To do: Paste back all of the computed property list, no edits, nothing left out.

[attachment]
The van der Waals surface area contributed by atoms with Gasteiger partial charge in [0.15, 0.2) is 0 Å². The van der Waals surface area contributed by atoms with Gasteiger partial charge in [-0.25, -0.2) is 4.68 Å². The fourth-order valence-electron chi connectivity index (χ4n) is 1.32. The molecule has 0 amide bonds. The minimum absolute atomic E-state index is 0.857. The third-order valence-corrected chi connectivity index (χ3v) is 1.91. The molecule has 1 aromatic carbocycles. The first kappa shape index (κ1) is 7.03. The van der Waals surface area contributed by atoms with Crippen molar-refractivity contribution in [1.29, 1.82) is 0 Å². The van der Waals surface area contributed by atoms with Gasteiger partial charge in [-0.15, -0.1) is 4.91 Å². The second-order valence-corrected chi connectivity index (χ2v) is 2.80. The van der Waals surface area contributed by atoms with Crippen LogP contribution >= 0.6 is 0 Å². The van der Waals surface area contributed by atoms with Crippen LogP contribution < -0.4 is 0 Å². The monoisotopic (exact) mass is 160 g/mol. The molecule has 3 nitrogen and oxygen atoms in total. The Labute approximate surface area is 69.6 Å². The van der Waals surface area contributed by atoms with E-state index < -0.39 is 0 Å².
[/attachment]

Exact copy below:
The van der Waals surface area contributed by atoms with Gasteiger partial charge in [0.15, 0.2) is 0 Å². The van der Waals surface area contributed by atoms with Gasteiger partial charge in [-0.25, -0.2) is 4.68 Å². The fourth-order valence-electron chi connectivity index (χ4n) is 1.32. The molecule has 0 amide bonds. The minimum absolute atomic E-state index is 0.857. The third-order valence-corrected chi connectivity index (χ3v) is 1.91. The molecule has 1 aromatic carbocycles. The first kappa shape index (κ1) is 7.03. The van der Waals surface area contributed by atoms with Crippen molar-refractivity contribution in [1.29, 1.82) is 0 Å². The van der Waals surface area contributed by atoms with Gasteiger partial charge in [-0.15, -0.1) is 4.91 Å². The second-order valence-corrected chi connectivity index (χ2v) is 2.80. The van der Waals surface area contributed by atoms with Crippen LogP contribution >= 0.6 is 0 Å². The van der Waals surface area contributed by atoms with Crippen LogP contribution < -0.4 is 0 Å². The monoisotopic (exact) mass is 160 g/mol. The molecule has 3 nitrogen and oxygen atoms in total. The Labute approximate surface area is 69.6 Å². The van der Waals surface area contributed by atoms with E-state index < -0.39 is 0 Å².